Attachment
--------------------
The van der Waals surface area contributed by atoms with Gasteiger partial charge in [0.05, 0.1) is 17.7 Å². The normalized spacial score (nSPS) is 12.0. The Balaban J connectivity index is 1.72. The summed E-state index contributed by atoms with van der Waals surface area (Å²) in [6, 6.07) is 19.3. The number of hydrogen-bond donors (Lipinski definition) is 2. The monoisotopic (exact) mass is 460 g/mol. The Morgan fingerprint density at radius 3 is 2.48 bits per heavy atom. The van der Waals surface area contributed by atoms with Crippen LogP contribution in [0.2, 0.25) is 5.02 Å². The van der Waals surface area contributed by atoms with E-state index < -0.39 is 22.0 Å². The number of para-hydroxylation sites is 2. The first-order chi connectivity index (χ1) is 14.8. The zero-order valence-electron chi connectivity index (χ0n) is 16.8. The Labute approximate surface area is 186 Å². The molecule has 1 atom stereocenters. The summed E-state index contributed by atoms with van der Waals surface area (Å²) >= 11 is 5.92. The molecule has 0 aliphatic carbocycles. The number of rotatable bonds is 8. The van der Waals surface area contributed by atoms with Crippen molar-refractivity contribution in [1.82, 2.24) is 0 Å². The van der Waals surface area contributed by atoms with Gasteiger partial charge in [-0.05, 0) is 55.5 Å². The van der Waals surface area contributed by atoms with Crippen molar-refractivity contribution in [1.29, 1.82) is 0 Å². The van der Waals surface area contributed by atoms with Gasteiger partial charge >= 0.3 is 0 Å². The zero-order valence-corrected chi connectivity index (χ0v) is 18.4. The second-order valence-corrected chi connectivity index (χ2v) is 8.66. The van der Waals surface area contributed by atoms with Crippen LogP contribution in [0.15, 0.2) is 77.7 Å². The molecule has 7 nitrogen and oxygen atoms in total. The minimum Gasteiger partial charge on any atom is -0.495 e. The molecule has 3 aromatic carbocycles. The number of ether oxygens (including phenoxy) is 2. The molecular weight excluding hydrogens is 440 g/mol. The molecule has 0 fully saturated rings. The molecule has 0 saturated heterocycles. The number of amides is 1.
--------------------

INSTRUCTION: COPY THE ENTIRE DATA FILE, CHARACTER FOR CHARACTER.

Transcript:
The van der Waals surface area contributed by atoms with Gasteiger partial charge in [0.05, 0.1) is 17.7 Å². The normalized spacial score (nSPS) is 12.0. The Balaban J connectivity index is 1.72. The summed E-state index contributed by atoms with van der Waals surface area (Å²) in [6, 6.07) is 19.3. The number of hydrogen-bond donors (Lipinski definition) is 2. The monoisotopic (exact) mass is 460 g/mol. The Morgan fingerprint density at radius 3 is 2.48 bits per heavy atom. The van der Waals surface area contributed by atoms with Crippen LogP contribution in [0.2, 0.25) is 5.02 Å². The van der Waals surface area contributed by atoms with E-state index < -0.39 is 22.0 Å². The number of para-hydroxylation sites is 2. The first-order chi connectivity index (χ1) is 14.8. The zero-order valence-electron chi connectivity index (χ0n) is 16.8. The Labute approximate surface area is 186 Å². The molecule has 1 atom stereocenters. The summed E-state index contributed by atoms with van der Waals surface area (Å²) >= 11 is 5.92. The molecule has 0 aliphatic carbocycles. The number of rotatable bonds is 8. The van der Waals surface area contributed by atoms with Crippen molar-refractivity contribution in [1.82, 2.24) is 0 Å². The van der Waals surface area contributed by atoms with Gasteiger partial charge in [-0.05, 0) is 55.5 Å². The van der Waals surface area contributed by atoms with Crippen molar-refractivity contribution in [1.29, 1.82) is 0 Å². The van der Waals surface area contributed by atoms with Gasteiger partial charge >= 0.3 is 0 Å². The zero-order valence-corrected chi connectivity index (χ0v) is 18.4. The second-order valence-corrected chi connectivity index (χ2v) is 8.66. The van der Waals surface area contributed by atoms with Crippen LogP contribution in [0.15, 0.2) is 77.7 Å². The molecule has 7 nitrogen and oxygen atoms in total. The minimum Gasteiger partial charge on any atom is -0.495 e. The molecule has 3 aromatic carbocycles. The number of ether oxygens (including phenoxy) is 2. The molecular weight excluding hydrogens is 440 g/mol. The molecule has 0 fully saturated rings. The molecule has 0 saturated heterocycles. The number of amides is 1.